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Taking a Long Slow Cruise on a Solar Yacht Taking a Long Slow Cruise on a Solar Yacht

Taking a Long Slow Cruise on a Solar Yacht

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Boasting more than 3,000 square feet in solar panels, the all-electric SolarImpact yacht is said to be able to cruise without a time limit -- if the weather cooperates and operators aren't in too much of a hurry.

As it is, the yacht's onboard battery can deliver as many as 10 hours of cruising power, with more available when sunshine can be harnessed to replenish the 800-kWh cell. Given a day with abundant sunshine, the panels can collect upwards of 320 kWh.

While the boat's all-electric power systems can push it to a top speed of 22 knots, operators who are willing to cruise along at a little less than a quarter of that speed can circumnavigate the world in about six months...as long as the course doesn't include too many land interruptions.

New Atlas reports that traveling on an ordinary yacht about the same size would result in using roughly 26 gallons (100 liters) of fuel every hour traveling at a speed of 10 knots. That might not necessarily hit too hard at the wallet of someone rich enough to own an 80-foot yacht, but those interested in operating a large-scale ocean toy without polluting the environment might find that the SolarImpact possesses great appeal.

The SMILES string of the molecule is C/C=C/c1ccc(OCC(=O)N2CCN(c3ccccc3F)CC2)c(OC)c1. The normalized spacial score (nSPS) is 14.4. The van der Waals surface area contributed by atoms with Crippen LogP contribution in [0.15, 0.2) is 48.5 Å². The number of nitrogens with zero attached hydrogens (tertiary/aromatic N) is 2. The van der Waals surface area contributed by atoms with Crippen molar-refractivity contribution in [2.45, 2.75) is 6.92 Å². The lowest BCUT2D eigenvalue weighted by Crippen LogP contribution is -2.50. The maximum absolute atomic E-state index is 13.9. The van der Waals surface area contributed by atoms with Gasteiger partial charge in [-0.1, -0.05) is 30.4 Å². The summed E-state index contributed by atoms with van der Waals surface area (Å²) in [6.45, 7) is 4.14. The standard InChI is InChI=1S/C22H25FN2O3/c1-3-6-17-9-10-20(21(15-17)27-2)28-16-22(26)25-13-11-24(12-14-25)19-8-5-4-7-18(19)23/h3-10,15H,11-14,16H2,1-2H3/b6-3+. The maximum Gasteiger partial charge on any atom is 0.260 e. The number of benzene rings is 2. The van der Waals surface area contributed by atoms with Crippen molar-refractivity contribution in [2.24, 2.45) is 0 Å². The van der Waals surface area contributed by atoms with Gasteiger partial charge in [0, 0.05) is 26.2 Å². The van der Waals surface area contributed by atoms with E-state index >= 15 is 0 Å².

In case the sun decides to stay behind the clouds, the boat includes two 87-horsepower backup diesel engines. All of the drive systems have been automated to the extent that the craft can be controlled by just one person at the helm.

The interior accommodates 10 additional passengers, and is as well-appointed as one might expect of a large ocean-going yacht. And special stabilizing technology allows for a smooth ride in rough waters.

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Read 2903 times Last modified on Friday, 21 September 2018 07:42
Jim Lillie

Jim began writing for newspapers and designing for publishing companies at a time when both industries were just beginning to make the switch from manual to digital platforms. Jim lives in Boulder, Colorado with his teenage son.

Website: www.jimlillie.com
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